'Constellation' by Melissa McGill on Bannerman Island

‘Constellation’ by Melissa McGill on Bannerman Island (all photos by the author for Hyperallergic unless noted)

For the next two years, a constellation built by human hands over the ruins of a Hudson River castle is mingling with the stars. Constellation by Melissa McGill launched last month and continues through 2017. Each night after sunset, 17 lights illuminate Bannerman Island for two hours before fading back to dark.

‘Constellation’ with the night sky (photo by John Huba) (click to enlarge)

As McGill explained on a recent visit to the island by boat from Beacon, New York, she’s interested in exploring “fragments and presence” and “thinking about what’s missing.” With Bannerman Island, also known as Pollepel Island, there are gaps throughout the structures which appear like a collapsed medieval fortress — something impossible for a place just 50 miles north of New York City.

Like this terrestrial constellation of LED lights, held aloft by aluminum poles between 40 and 80 feet tall, Bannerman Castle is an illusion. It dates to 1901 when a Scottish-born New Yorker named Francis Bannerman relocated his armories out of Brooklyn, where residents weren’t too thrilled about living by live ammunition, to a tiny island on the Hudson. Proud of his heritage, he constructed an old world castle, an impulse not dissimilar from the Gilded Age mansions all around New York, where residents were styling their homes after French estates and Irish castles. However, Bannerman’s creation was an extravagance built on a shoestring budget, where a lack of right angles and tiny windows made his castle appear larger than it is, and bedsprings and bayonets filled in the shabby brick and concrete that now a century later is crumbling. A 1920 explosion, a 1969 fire, and weather-related collapses in 2009 and 2012 further encouraged the disappearance of parts of the structures.

Viewing Bannerman Castle from the island

Bannerman Castle with its supports, and a ‘Constellation’ pole at left

Enough remains of Bannerman Castle to give it an air of mystery, mostly glanced at from Metro-North trains as they move alongside the river. “A lot of our relationship to the island is from the train,” McGill said. She added that Constellation is “a way for people to have some connection with the site. As a public artwork they see it from the train and the shore and it opens to more people.” By keeping it to two brief hours, the experience also encourages it to be a community gathering event.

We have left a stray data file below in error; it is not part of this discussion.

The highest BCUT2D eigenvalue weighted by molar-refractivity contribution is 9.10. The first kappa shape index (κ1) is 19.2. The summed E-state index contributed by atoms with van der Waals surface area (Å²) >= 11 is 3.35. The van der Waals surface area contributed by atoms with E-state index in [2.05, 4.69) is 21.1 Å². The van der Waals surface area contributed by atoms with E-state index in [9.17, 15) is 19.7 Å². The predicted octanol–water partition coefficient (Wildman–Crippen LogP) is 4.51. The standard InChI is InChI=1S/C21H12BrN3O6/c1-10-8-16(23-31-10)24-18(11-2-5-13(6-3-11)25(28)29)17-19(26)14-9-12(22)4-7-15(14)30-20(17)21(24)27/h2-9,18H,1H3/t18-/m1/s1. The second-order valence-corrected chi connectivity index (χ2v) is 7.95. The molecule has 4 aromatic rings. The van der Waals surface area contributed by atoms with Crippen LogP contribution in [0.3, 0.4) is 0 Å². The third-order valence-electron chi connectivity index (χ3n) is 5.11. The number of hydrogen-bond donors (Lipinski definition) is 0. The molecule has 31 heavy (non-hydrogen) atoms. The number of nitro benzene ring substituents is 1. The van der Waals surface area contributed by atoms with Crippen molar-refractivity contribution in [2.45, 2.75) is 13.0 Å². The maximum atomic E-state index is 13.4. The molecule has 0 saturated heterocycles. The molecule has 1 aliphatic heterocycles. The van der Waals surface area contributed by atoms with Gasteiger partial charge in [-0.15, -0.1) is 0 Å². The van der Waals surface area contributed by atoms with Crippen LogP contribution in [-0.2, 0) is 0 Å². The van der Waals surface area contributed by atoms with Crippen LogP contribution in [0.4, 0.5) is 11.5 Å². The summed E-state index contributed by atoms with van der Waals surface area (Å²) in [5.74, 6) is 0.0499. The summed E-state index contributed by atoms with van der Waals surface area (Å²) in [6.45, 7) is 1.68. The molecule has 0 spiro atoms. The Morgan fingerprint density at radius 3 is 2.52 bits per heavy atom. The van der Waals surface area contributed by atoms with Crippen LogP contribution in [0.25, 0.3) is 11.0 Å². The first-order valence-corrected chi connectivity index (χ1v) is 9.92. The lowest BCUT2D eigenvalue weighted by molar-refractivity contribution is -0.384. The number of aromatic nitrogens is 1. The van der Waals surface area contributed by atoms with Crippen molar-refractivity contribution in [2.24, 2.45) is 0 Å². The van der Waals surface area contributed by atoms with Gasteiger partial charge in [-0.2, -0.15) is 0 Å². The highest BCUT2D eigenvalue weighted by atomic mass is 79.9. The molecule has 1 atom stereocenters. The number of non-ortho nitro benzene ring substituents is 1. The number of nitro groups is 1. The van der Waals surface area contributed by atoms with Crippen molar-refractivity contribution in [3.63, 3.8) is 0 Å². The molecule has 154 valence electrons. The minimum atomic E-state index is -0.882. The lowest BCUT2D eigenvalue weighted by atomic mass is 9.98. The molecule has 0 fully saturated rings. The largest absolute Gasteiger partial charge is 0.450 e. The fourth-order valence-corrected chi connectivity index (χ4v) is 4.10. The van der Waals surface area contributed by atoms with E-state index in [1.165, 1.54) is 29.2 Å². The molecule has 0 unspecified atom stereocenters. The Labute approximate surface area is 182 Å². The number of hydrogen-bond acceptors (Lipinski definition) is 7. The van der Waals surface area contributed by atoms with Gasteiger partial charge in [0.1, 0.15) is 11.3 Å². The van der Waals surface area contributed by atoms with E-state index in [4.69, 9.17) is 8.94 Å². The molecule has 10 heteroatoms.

Light poles for ‘Constellation’ (photo by Rob Penner) (click to enlarge)

Bannerman Castle Trust, Inc. is holding evening boat viewing tours on Friday and Saturday nights through October, which include a short island exploration. Kayaking visits are also available. Like Bannerman Castle itself, the illusion is evident from the island, where supports holding up the decaying castle mingle with McGill’s aluminum lights. Yet this doesn’t make viewing the sunset and subsequent human-made stars any less transformative. As with a magician who reveals how a trick works, if you let yourself fall into the experience there are moments when the aluminum poles disappear and the lights hover like fallen stars.

“It’s always an evolving experience as you see it,” McGill stated, adding that Constellation is always different depending on the clouds or a clear sky where stars join the artificial lights, and the installation was designed to sustain all weather — during summers when the surrounding hills contrast their greenery, and winters when snow will fall over the skeletal ruins. She worked closely with preservation and conservation groups, including Bannerman Castle Trust Inc. and the New York State Office of Parks, Recreation, and Historic Preservation, to assure that the ruins weren’t damaged and the ecology wasn’t impacted, with the scaffolding poles installed by hand and the lights’ glass orbs colored blue to prevent bird collisions.

“Constellations are different in different cultures,” she explained, noting that a major inspiration was the tradition of the indigenous Lenape who viewed the Milky Way as a “White Road,” a pathway between the land of the living and the great beyond. She added that the experience requires a viewer to complete the image of the lights “in your mind’s eye,” engaging in the magic of a night’s moment when the stars come out, and a glimpse of the heavens comes down to Earth.

‘Constellation’ by Melissa McGill on Bannerman Island

‘Constellation’ by Melissa McGill on Bannerman Island

The boat for Bannerman Island with poles for ‘Constellation’

Bannerman Castle at dusk

‘Constellation’ installation at Bannerman Castle

‘Constellation’ installed at Bannerman Castle

Melissa McGill: Constellation is on view through 2017 on Bannerman Island on the Hudson River. 

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Allison Meier

Allison C. Meier is a former staff writer for Hyperallergic. Originally from Oklahoma, she has been covering visual culture and overlooked history for print...